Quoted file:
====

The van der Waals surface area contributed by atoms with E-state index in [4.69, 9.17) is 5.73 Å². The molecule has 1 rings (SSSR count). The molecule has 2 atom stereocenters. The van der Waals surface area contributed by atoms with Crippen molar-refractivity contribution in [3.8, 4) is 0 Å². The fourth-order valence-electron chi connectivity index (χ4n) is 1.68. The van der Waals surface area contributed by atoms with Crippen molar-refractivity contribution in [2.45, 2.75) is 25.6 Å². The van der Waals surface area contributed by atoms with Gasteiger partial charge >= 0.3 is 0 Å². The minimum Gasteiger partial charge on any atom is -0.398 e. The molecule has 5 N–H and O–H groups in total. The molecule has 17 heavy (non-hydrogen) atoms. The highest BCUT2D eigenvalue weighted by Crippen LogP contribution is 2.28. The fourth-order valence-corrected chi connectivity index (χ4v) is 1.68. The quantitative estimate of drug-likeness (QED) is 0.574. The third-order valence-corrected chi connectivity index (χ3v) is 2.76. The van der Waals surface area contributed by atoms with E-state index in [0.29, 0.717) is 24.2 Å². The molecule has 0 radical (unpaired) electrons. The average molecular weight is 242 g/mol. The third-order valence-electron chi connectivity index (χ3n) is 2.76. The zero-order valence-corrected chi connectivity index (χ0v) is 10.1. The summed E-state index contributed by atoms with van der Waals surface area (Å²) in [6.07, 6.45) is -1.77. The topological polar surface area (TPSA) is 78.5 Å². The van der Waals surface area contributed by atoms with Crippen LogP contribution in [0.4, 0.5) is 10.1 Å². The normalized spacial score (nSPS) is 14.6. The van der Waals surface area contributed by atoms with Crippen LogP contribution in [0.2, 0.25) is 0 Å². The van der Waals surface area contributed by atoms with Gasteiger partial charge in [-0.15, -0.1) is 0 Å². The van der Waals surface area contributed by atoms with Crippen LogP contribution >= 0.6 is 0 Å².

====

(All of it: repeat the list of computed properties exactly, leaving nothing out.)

The van der Waals surface area contributed by atoms with E-state index in [4.69, 9.17) is 5.73 Å². The molecule has 1 rings (SSSR count). The molecule has 2 atom stereocenters. The van der Waals surface area contributed by atoms with Crippen molar-refractivity contribution in [3.8, 4) is 0 Å². The fourth-order valence-electron chi connectivity index (χ4n) is 1.68. The van der Waals surface area contributed by atoms with Crippen molar-refractivity contribution in [2.45, 2.75) is 25.6 Å². The van der Waals surface area contributed by atoms with Gasteiger partial charge >= 0.3 is 0 Å². The minimum Gasteiger partial charge on any atom is -0.398 e. The molecule has 5 N–H and O–H groups in total. The molecule has 17 heavy (non-hydrogen) atoms. The highest BCUT2D eigenvalue weighted by Crippen LogP contribution is 2.28. The fourth-order valence-corrected chi connectivity index (χ4v) is 1.68. The quantitative estimate of drug-likeness (QED) is 0.574. The third-order valence-corrected chi connectivity index (χ3v) is 2.76. The van der Waals surface area contributed by atoms with E-state index in [0.29, 0.717) is 24.2 Å². The molecule has 0 radical (unpaired) electrons. The average molecular weight is 242 g/mol. The third-order valence-electron chi connectivity index (χ3n) is 2.76. The zero-order valence-corrected chi connectivity index (χ0v) is 10.1. The summed E-state index contributed by atoms with van der Waals surface area (Å²) in [6.07, 6.45) is -1.77. The topological polar surface area (TPSA) is 78.5 Å². The van der Waals surface area contributed by atoms with Crippen LogP contribution in [0.4, 0.5) is 10.1 Å². The normalized spacial score (nSPS) is 14.6. The van der Waals surface area contributed by atoms with Crippen LogP contribution in [0.2, 0.25) is 0 Å². The van der Waals surface area contributed by atoms with Gasteiger partial charge in [-0.15, -0.1) is 0 Å². The van der Waals surface area contributed by atoms with Crippen LogP contribution >= 0.6 is 0 Å².